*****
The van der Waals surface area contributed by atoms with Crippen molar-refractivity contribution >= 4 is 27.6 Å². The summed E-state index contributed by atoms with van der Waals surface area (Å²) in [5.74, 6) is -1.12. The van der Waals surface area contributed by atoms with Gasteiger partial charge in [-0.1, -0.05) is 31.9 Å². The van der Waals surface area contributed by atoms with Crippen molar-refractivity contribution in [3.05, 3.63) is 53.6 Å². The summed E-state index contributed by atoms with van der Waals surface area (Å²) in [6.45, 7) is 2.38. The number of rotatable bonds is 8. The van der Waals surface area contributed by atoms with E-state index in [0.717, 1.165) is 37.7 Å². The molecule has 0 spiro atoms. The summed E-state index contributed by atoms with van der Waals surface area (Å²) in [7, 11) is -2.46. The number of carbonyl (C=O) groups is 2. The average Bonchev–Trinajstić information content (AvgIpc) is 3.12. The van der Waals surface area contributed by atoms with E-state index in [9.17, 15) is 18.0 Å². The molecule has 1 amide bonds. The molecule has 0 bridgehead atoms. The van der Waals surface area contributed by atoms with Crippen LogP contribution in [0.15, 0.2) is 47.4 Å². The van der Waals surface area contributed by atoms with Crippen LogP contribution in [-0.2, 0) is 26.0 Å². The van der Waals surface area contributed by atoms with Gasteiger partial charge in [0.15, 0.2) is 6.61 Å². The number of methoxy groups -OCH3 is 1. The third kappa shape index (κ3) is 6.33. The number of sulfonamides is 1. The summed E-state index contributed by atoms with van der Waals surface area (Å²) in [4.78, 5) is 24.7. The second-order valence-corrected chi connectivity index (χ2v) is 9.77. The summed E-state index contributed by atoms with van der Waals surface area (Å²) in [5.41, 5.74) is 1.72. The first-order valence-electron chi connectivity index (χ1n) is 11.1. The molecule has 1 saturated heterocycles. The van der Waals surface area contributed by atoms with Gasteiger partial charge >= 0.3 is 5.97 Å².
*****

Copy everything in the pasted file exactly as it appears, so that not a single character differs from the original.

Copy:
The van der Waals surface area contributed by atoms with Crippen molar-refractivity contribution >= 4 is 27.6 Å². The summed E-state index contributed by atoms with van der Waals surface area (Å²) in [5.74, 6) is -1.12. The van der Waals surface area contributed by atoms with Gasteiger partial charge in [-0.1, -0.05) is 31.9 Å². The van der Waals surface area contributed by atoms with Crippen molar-refractivity contribution in [3.05, 3.63) is 53.6 Å². The summed E-state index contributed by atoms with van der Waals surface area (Å²) in [6.45, 7) is 2.38. The number of rotatable bonds is 8. The van der Waals surface area contributed by atoms with E-state index in [0.717, 1.165) is 37.7 Å². The molecule has 0 spiro atoms. The summed E-state index contributed by atoms with van der Waals surface area (Å²) in [7, 11) is -2.46. The number of carbonyl (C=O) groups is 2. The average Bonchev–Trinajstić information content (AvgIpc) is 3.12. The van der Waals surface area contributed by atoms with E-state index in [9.17, 15) is 18.0 Å². The molecule has 1 amide bonds. The molecule has 0 bridgehead atoms. The van der Waals surface area contributed by atoms with Crippen LogP contribution in [0.15, 0.2) is 47.4 Å². The van der Waals surface area contributed by atoms with Crippen LogP contribution in [-0.2, 0) is 26.0 Å². The van der Waals surface area contributed by atoms with Gasteiger partial charge in [0.15, 0.2) is 6.61 Å². The number of methoxy groups -OCH3 is 1. The third kappa shape index (κ3) is 6.33. The number of sulfonamides is 1. The summed E-state index contributed by atoms with van der Waals surface area (Å²) in [4.78, 5) is 24.7. The second-order valence-corrected chi connectivity index (χ2v) is 9.77. The summed E-state index contributed by atoms with van der Waals surface area (Å²) in [5.41, 5.74) is 1.72. The first-order valence-electron chi connectivity index (χ1n) is 11.1. The molecule has 1 saturated heterocycles. The van der Waals surface area contributed by atoms with Gasteiger partial charge >= 0.3 is 5.97 Å².